Like our bodies, as we age it is important to keep our minds as healthy as can be. Carol Barkes, a conflict resolution expert, mediator, national speaker, educator and bestselling author, has some actionable science-based suggestions that can accomplish this and help slow down the aging process in the brain:
1) Sleep well.
When we sleep, our brains do two things—cleanse from the toxic chemicals built-up during the day and consolidate information (both new and old). This is the reason we often wake up with answers to problems we have been having. When we sleep, our brains get an opportunity to become more creative because we are not using it as much. It is then free to search for old information to apply to new problems. This time to resolve problems reduces our stress and improves our overall health.
2) Our brains love novelty.
New things help our brains grow and stay strong. For this to occur, we need to expose our brains to new experiences. This is not the same thing as doing a new puzzle on a different day if you routinely do puzzles. The act of doing a puzzle in itself won’t be of value to brain health unless you don’t typically do puzzles. The trick is to do something new and different. While this can also be scary, it is exhilarating to our brain.
3) Exercise AND yawn.
Our brains need a lot of oxygen to thrive. Ancestrally, women were estimated to walk 10–12 miles a day so our brains developed in an oxygen-rich environment. Consequently, our brains still appreciate and thrive with a lot of oxygen. Get outside, exercise in whatever capacity you can, and if you cannot exercise much, try yawning. Yawning gets oxygen to our brain quickly and 3–5 fake yawns will make us authentically yawn. It is a wonderfully easy way to fuel your noggin.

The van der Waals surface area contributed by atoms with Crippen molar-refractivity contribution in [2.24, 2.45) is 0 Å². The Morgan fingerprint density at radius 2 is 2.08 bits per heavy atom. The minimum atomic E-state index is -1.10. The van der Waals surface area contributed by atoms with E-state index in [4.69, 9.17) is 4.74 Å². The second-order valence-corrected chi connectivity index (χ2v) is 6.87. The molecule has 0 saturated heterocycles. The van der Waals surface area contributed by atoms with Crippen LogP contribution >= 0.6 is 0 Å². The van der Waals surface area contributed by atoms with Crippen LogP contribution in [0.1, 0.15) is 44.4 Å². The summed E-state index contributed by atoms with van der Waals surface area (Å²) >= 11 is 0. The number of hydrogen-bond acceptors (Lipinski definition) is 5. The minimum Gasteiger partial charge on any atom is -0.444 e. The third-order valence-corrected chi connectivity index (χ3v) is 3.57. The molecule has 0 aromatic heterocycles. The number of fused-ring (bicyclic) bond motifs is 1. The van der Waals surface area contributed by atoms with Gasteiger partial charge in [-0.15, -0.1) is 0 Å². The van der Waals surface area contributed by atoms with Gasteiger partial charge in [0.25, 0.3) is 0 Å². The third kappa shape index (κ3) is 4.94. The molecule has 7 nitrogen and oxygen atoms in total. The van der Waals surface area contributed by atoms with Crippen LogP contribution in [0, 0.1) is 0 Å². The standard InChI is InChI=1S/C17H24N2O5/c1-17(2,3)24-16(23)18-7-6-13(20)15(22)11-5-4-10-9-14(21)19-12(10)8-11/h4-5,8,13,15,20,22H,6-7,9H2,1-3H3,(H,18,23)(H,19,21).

4) Reduce negativity in your life.
Watch less news. If you are insistent on knowing what is going on, read the news instead of watch it. Our brains have difficulty distinguishing from what we are watching and what we are experiencing. Also, remember gratitude and actively search for ways to be grateful. If you are a worrier, create what neuroscience expert Mark Waldman calls a C.R.A.P. board (Conflicts, Resistances, Anxieties, Procrastination) of things you worry about. Specifically, write those things down. Just the simple mindful act of briefly writing down what we worry about, will help our brains relax by knowing you have the worries acknowledged.
Carol Barkes, CPM, is a trend-setting mediator, business executive and educator specializing in the use of neuroscience to improve business performance, interpersonal communications, negotiation and conflict resolution processes for optimally successful results. She is also a speaker, educator, and author of the bestselling book: Success Breakthroughs: Leading Entrepreneurs and Professionals Reveal Their Secrets for Breaking Through to Success.